World Data Centers conduct international exchange of geophysical observations in accordance with the principles set forth by the International Council of Scientific Unions (ICSU). They were established in 1957 by the International Geophysical Year Committee (CSAGI) as part of the fundamental international planning for the IGY program to collect data from the numerous and widespread IGY observational programs and to make such data readily accessible to interested scientists and scholars for an indefinite period of time. WDC-A was established in the U.S.A.; WDC-B, in the U.S.S.R.; and WDCC, in Western Europe, Australia, and Japan. This new system for exchanging geophysical data was found to be very effective, and the operations of the World Data Centers were extended by ICSU on a continuing basis to other international programs; the WDC's were under the supervision of the Comite International de Geophysique (CIG) for the period 1960 to 1967 and are now supervised by the ICSU Panel on World Data Centres.
The current plans for continued international exchange of geophysical data through the World Data Centers are set forth in the Third Consolidated Guide to International Data Exchange through the World Data Centres, issued by the ICSU Panel on World Data Centres, December 1973. These plans are broadly similar to those adopted under ICSU auspices for the IGY and subsequent international programs.
The World Data Centers collect data and publications for the following disciplines: Glaciology; Meteorology; Oceanography; Rockets and Satellites; Solar-Terrestrial Physics disciplines (Solar and Interplanetary Phenomena, Ionospheric Phenomena, Flare Associated Events, Geomagnetic Phenomena, Aurora, Cosmic Rays, Airglow); Solid-Earth Geophysics disciplines (Seismology, Tsunamis, Marine Geology and Geophysics, Gravimetry, Earth Tides, Recent Movements of the Earth's Crust, Rotation of the Earth, Magnetic Measurements, Paleomagnetism and Archeomagnetism, Volcanology, Geothermics). In planning for the various scientific programs, decisions on data exchange were made by the scientific community through the international scientific unions and committees. In each discipline the specialists themselves determined the nature and form of data exchange, based on their needs as research workers. Thus the type and amount of data in the WDC's differ from discipline to discipline.
The objects of establishing several World Data Centers for collecting observational data were: (1) to insure against loss of data by the catastrophic destruction of a single center, (2) to meet the geographical convenience of, and provide easy communication for, workers in different parts of the world. Each WDC is responsible for: (1) endeavoring to collect a complete set of data in the field or discipline for which it is responsible, (2) safekeeping of the incoming data, (3) correct copying and reproduction of data, maintaining adequate standards of clarity and durability, (4) supplying copies to other WDC's of data not received directly, (5) preparation of catalogs of all data in its charge, and (6) making data in the WDC's available to the scientific community. The WDC's conduct their operation at no expense to ICSU or to the ICSU family of unions and committees.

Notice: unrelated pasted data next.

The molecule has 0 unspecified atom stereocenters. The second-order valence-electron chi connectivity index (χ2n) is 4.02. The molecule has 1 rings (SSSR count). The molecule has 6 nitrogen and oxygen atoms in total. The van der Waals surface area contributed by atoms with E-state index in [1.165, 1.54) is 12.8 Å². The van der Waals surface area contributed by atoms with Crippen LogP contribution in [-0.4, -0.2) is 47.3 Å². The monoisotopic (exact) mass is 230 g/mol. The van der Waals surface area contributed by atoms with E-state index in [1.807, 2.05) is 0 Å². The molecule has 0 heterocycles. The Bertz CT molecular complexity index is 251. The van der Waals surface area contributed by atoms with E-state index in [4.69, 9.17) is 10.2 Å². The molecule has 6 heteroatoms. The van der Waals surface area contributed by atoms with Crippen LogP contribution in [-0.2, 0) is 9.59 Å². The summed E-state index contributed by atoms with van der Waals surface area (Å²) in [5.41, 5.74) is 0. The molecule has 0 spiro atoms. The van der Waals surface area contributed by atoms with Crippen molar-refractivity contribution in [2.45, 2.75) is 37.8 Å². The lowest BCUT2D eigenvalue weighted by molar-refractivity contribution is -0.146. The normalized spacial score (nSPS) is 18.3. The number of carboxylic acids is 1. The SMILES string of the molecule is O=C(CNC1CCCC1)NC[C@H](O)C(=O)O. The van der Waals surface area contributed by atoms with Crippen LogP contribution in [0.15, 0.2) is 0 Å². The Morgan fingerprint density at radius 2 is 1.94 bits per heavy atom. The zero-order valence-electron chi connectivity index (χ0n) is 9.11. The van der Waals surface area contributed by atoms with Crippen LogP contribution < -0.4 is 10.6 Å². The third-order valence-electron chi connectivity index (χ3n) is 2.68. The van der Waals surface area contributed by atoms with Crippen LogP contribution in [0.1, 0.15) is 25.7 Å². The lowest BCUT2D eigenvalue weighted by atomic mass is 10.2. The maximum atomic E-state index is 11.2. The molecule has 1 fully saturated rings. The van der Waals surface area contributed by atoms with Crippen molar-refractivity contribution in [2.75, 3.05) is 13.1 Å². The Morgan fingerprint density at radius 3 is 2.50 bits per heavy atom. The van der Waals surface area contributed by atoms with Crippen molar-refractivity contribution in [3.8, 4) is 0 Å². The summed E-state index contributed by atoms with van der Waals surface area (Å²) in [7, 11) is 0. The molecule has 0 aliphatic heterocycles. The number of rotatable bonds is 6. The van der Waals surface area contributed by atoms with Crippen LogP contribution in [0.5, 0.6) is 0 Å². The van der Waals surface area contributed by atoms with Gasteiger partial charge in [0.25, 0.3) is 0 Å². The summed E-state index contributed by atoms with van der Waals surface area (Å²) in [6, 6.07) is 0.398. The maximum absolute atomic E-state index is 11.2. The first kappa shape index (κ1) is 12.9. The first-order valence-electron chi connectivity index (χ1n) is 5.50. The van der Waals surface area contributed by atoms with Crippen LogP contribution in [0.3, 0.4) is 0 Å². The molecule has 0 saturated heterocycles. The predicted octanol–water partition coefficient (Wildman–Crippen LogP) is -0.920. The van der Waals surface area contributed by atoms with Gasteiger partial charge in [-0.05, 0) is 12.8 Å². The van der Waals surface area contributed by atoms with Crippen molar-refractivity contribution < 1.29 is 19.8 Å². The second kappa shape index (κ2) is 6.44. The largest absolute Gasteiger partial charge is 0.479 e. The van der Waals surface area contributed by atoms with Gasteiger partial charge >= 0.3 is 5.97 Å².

World Data Center A, for which the National Academy of Sciences through the Geophysics Research Board and its Committee on Data Interchange and Data Centers has over-all responsibility, consists of the WDC-A Coordination Office and seven subcenters at scientific institutions in various parts of the United States. The GRB periodically reviews the activities of WDC-A and has conducted several studies on the effectiveness of the WDC system. As a result of these reviews and studies some of the subcenters of WDC-A have been relocated so that they could more effectively serve the scientific community. The addresses of the WDC-A subcenters and Coordination Office are given inside the front cover.
The data received by WDC-A have been made available to the scientific community in various ways: (1) reports containing data and results of experiments have been compiled, published, and widely distributed; (2) synoptic type data on cards, microfilm, or tables are available for use at the subcenters and for loan to scientists; (3) copies of data and reports are provided upon request.
This is one in a series of data and information publications issued by World Data Center A for Solid Earth Geophysics. Future numbers will be printed at irregular intervals as a convenient method of making available in printed form those data sets for which there is a potential widespread interest. The World Data Center endeavors to support with publication services and data-exchange activities international programs in geophysics from its inception in the International Geophysical Year (1957-58) to the present International Geodynamics Project. The World Data Center A for Solid Earth Geophysics is maintained by the National Geophysical and Solar-Terrestrial Data Center (NGSDC) of the National Oceanographic and Atmospheric Administration's (NOAA) Environmental Data and Information Service (EDIS)
Date created: 8/11/96 Last modified: 9/9/97 Copyright © 1996, 1997, Global Seismological Services Maintained by: Eric Bergman email@example.com